Jack Daugherty (musician)

Jack Daugherty (August 13, 1930 – February 2, 1991) was an American musician, trumpeter and producer who is best known for being the music producer of the band the Carpenters.

Jack Daugherty
Born(1930-08-13)August 13, 1930
DiedFebruary 2, 1991(1991-02-02) (aged 60)
Carmel, California, United States
GenresPop music, soft rock
Occupation(s)Musician, music producer
InstrumentsTrumpet, piano
LabelsA&M Records
Associated actsThe Carpenters, Woody Herman

Life and careerEdit

For most of his early professional career, Daugherty had worked as a trumpeter in Woody Herman's band. By the 1960s, he had all but retired from the music business, working in public relations at North American Aviation, an aircraft company with a location operating in the Los Angeles area. He went on to produce three albums: Jack Daugherty and the Class of Nineteen Hundred and Seventy One (referred to by Sounds as "a supersession of the finest studio musicians in Hollywood"[1]), on A&M Records, Carmel by the Sea, on the Monterey Label, and Romance, on Columbia Records, Japan, as his last known project.

The CarpentersEdit

Though no longer actively involved in music, Daugherty still kept an open network with other performers throughout the years. One was John Pisano, guitarist of Herb Alpert's band The Tijuana Brass, and still a part of the A&M Records roster. Daugherty is credited with getting a demo tape of Karen and Richard Carpenter's work to Herb Alpert through Pisano.

He produced the Carpenters from 1969 with the release of Offering and continued until 1972, with the release of A Song for You. These early recordings carry the misleading credits "Produced by Jack Daugherty" or "Produced by Jack Daugherty Productions", but in reality, it was Richard who produced the records and did the arrangements and all Daugherty's contributions were limited to were booking musicians, studio time and finding potential songs, although he did offer production advice. Karen and Richard viewed him as an A&R man, not a sound architect, and furthermore, Richard was enraged when a Cashbox magazine review praised Daugherty's production abilities. According to Roger Nichols, Richard felt that he was producing the records and Daugherty put his name on them.[2][3][4][5]

Dismissal and lawsuit against A&MEdit

In 1972, Daugherty had his own secretary at A&M and was paid a $25,000 salary (US$152,804 in 2019 dollars[6]) in addition to royalties from the Carpenters' records, but after he was fired from A&M, Daugherty sued Herb Alpert and Jerry Moss for wrongful termination and he claimed that his termination undermined his credibility in the music industry. He lost the 9-year lawsuit after the courts ruled in favor of both A&M and the Carpenters, but the defense cost the record label $350,000 (US$984,279 in 2019 dollars[6]) and $400,000 (US$1,124,890 in 2019 dollars[6]).[2][7]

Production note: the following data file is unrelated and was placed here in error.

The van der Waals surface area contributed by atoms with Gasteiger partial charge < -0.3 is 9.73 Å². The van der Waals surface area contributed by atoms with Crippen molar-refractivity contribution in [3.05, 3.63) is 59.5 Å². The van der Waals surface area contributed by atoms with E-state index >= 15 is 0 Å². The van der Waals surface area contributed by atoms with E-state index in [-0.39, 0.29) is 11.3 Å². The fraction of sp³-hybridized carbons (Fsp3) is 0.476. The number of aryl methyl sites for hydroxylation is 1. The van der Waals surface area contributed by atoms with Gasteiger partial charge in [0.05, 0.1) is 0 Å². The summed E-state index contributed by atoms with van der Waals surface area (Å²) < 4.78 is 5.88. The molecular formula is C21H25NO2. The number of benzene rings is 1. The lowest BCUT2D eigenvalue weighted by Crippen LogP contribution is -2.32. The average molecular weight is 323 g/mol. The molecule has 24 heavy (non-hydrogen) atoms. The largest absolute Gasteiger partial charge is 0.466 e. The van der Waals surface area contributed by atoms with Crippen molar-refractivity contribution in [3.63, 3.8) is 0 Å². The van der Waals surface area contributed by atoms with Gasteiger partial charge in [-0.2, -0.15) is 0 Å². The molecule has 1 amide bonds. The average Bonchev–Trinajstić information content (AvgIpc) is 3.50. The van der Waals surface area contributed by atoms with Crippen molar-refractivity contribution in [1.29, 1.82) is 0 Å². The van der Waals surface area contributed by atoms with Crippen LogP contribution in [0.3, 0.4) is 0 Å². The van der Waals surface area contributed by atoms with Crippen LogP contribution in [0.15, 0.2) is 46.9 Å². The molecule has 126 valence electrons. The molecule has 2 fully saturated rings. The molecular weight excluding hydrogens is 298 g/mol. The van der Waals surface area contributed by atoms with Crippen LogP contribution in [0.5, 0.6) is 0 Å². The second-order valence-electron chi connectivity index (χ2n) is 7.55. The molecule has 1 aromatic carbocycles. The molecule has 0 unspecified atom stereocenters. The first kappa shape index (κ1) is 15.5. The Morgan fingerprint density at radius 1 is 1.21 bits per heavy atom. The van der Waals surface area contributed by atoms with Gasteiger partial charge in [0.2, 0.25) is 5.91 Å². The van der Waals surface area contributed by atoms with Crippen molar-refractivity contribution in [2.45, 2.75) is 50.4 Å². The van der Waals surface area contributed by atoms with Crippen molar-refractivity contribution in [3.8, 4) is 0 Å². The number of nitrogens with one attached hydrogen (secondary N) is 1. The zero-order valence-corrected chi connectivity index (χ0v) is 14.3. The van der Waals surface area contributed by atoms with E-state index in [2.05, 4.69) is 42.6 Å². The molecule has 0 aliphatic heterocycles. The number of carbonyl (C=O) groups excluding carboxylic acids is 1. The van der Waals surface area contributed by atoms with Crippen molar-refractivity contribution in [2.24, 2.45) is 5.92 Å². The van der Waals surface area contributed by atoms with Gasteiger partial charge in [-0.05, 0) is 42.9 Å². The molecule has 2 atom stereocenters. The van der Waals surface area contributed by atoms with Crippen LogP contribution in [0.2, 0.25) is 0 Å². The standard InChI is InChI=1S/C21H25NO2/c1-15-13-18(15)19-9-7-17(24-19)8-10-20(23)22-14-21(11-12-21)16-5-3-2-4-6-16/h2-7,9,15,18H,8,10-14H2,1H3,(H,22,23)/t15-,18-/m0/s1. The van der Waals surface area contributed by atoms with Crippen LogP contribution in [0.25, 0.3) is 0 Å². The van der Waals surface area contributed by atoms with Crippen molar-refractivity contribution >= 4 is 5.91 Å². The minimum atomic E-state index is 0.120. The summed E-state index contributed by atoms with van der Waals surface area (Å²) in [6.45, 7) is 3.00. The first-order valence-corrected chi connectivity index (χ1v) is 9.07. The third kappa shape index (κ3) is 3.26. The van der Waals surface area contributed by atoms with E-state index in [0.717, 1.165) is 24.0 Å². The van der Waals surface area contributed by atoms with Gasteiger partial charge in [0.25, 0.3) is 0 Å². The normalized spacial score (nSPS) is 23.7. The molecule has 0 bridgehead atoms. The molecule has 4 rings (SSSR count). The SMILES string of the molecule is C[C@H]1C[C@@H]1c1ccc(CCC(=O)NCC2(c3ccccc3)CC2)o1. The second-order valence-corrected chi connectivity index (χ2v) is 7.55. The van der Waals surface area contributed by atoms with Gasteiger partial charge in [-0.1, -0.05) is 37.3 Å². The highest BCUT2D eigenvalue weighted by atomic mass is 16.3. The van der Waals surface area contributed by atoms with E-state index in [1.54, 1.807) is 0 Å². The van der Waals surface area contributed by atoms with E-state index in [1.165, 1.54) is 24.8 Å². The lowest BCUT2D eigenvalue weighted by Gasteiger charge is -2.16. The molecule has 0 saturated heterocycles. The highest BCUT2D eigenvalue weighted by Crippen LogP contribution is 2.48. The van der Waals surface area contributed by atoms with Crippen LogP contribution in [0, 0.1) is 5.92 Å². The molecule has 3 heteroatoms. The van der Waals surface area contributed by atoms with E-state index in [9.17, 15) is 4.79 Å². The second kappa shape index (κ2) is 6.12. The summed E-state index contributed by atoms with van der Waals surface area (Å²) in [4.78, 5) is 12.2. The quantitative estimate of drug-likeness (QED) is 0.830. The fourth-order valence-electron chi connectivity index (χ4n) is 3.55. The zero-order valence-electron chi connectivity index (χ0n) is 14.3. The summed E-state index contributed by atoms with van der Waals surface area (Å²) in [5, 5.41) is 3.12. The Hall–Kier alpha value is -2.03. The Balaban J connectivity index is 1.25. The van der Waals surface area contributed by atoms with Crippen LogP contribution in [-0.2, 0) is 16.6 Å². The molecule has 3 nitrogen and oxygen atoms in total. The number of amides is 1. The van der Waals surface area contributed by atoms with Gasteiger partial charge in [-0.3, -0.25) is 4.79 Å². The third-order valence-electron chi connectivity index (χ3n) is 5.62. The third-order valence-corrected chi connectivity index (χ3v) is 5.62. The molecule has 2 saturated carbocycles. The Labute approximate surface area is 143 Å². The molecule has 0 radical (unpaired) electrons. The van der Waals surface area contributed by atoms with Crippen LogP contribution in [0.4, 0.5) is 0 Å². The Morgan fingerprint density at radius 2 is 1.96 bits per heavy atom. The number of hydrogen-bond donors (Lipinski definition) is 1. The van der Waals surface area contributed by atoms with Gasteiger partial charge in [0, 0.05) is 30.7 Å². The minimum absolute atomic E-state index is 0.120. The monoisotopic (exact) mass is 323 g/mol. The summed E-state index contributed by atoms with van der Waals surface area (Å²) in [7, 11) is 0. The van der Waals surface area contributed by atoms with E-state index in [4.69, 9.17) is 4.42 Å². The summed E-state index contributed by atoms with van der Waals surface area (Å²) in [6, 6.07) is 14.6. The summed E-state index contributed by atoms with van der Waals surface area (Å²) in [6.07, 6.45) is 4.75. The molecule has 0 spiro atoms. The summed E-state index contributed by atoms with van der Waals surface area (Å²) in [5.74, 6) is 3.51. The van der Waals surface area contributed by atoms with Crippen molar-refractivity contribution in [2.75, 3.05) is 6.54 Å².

Final yearsEdit

Despite the damaged relationship, Daugherty later set aside his differences with the band and attended the funeral of Karen Carpenter in 1983. He died on February 2, 1991 of complications during coronary bypass surgery.

Controversy over role in Carpenters' recordingsEdit

Daugherty's precise role in the Carpenters' recordings has been subjected to some controversy. When Richard was asked at a UK press conference what role Daugherty played in the duo's sound, he responded, "Nothing. That's why he's no longer with us. We produced all these singles. It's a long story, but Jack had nothing to do with anything. He was responsible for getting Herb Alpert to hear our tape, which was very nice, but he wasn't our producer. You'll notice he hasn't had one record on any chart since he left us."[2][8]

However, Daugherty's son Michael has accused Richard of trivializing his father's role and in a statement to the Los Angeles Times in 1994, he said that his father was important to the duo's sound.[9]

BibliographyEdit

  • Coleman, Ray. The Carpenters: The Untold Story. HarperCollins, New York, 1994. ISBN 978-0-06-018345-5

ReferencesEdit

  1. ^ "Brass is Back". Sounds. Spotlight Publications. 28 August 1971. p. 3.
  2. ^ a b c Close to You: Remembering the Carpenters (1997 TV Movie)
  3. ^ Randy Schmidt (2010-05-17). Little Girl Blue: The Life of Karen Carpenter. p. 292. ISBN 9781569766941. Retrieved 2020-04-09.
  4. ^ [1]
  5. ^ "Insights and Sounds: Carpenters Naked Truth". Insightsandsounds.blogspot.com.au. 2014-01-27. Retrieved 2020-04-09.
  6. ^ a b c Federal Reserve Bank of Minneapolis. "Consumer Price Index (estimate) 1800–". Retrieved January 1, 2020.
  7. ^ Schmidt 2010, p. 91-92.
  8. ^ Schmidt 2010, p. 91.
  9. ^ [2][dead link]